Freeze of Nigerian Central Bank User Accounts on Bybit, KuCoin, OKX, and Binance

The Central Bank of Nigeria (CBN) has issued a directive that requires all banks and financial institutions to identify individuals or entities involved in transactions with cryptocurrency exchanges. These accounts must then be placed on a Post No Debit (PND) instruction for a period of six months. A PND instruction is a directive that restricts certain transactions on a customer’s account, meaning they cannot withdraw funds or make payments using the affected account.

The CBN has specifically listed Bybit, KuCoin, OKX, and Binance crypto exchanges as not being licensed for operations in Nigeria. The bank has stated that it will crack down on anyone who is illegally buying and selling Tether (USDT) on these platforms, particularly those using peer-to-peer (P2P) methods. The CBN has declared that regulated financial institutions engaged in crypto or facilitating payments for crypto exchanges are prohibited.

This directive contradicts a previous ban that was lifted in December 2023, allowing banks to facilitate transactions for crypto exchanges. The Central Bank had originally banned banks from engaging with digital currencies but lifted the ban after realizing the increasing global demand and adoption of crypto. Due to the devaluation of the naira (Nigeria’s currency) and the high inflation rate of 29.9%, the government has shifted its focus to platforms offering cryptocurrency services.

Binance, one of the listed crypto exchanges, has faced significant scrutiny in Nigeria. The CBN raised concerns about “suspicious financial transactions” occurring through Binance Nigeria in 2023. It was revealed that $26 billion had passed through Nigeria via Binance from unidentified sources and users. Binance’s executive, Tigran Gambaryan, who is based in the United States, was detained in Nigeria and is now facing five charges related to money laundering after a meeting with Nigerian officials regarding regulatory concerns.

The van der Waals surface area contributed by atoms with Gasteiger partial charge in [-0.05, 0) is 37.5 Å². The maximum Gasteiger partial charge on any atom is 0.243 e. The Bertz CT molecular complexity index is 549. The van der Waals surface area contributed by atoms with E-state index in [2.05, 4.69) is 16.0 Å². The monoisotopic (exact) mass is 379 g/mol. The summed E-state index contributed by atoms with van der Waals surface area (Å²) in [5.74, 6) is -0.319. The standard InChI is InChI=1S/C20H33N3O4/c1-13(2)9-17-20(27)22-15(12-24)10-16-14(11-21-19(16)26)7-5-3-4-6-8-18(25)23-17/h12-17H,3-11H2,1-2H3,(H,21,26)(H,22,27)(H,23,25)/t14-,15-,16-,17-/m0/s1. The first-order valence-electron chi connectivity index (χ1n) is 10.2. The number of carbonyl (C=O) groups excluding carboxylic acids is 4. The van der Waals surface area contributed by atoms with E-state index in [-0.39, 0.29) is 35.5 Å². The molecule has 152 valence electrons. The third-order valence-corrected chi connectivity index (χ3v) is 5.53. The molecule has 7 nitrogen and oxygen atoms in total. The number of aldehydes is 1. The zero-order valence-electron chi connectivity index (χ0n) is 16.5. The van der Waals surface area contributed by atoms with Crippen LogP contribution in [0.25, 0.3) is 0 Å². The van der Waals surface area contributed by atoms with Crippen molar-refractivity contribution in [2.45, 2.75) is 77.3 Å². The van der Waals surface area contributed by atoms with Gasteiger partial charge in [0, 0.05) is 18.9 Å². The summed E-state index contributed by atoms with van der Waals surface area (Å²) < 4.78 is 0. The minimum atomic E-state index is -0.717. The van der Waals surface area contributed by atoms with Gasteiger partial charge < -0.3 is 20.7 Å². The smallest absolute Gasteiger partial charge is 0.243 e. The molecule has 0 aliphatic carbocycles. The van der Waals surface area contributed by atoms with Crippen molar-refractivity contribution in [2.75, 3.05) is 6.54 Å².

Another executive, Nadeem Anjarwalla, who had come to Nigeria to address Binance’s regulatory issues, escaped custody and was later tracked down in Kenya, where he faces extradition. These incidents have added to the challenges faced by Binance in Nigeria.

The CBN’s directive aims to regulate cryptocurrency transactions in Nigeria and restricts banks and financial institutions from working with unlicensed crypto exchanges. The recent focus on cryptocurrency services is a response to the devaluation of the naira and the government’s concerns about illegal financial transactions.

Vinnie Glazier

Vinnie Glazier

7 thoughts on “Freeze of Nigerian Central Bank User Accounts on Bybit, KuCoin, OKX, and Binance

  1. It’s important for banks and financial institutions to be diligent in identifying and working only with licensed crypto exchanges. This directive will help ensure trust and security in the market. 🏦🔒

  2. I hope this directive helps establish a safer and more secure environment for cryptocurrency transactions in Nigeria. Security should always be a priority.

  3. This directive will ensure that only licensed crypto exchanges can operate in Nigeria, which is a necessary step toward a more regulated market. 🇳🇬🔒

  4. Binance seems to be in hot water in Nigeria. It’s important for exchanges to operate transparently and within the regulations of the country they’re in. 🌊🔥

  5. The CBN’s actions only create more mistrust and uncertainty in the financial system. We need stability and trust, not more restrictions and limitations.

  6. I can understand why the CBN is concerned about illegal financial transactions, but I hope this directive doesn’t stifle the growth of the crypto industry in Nigeria.

  7. It’s great to see Nigeria embracing the opportunities that crypto services can provide, especially given the high inflation rate.

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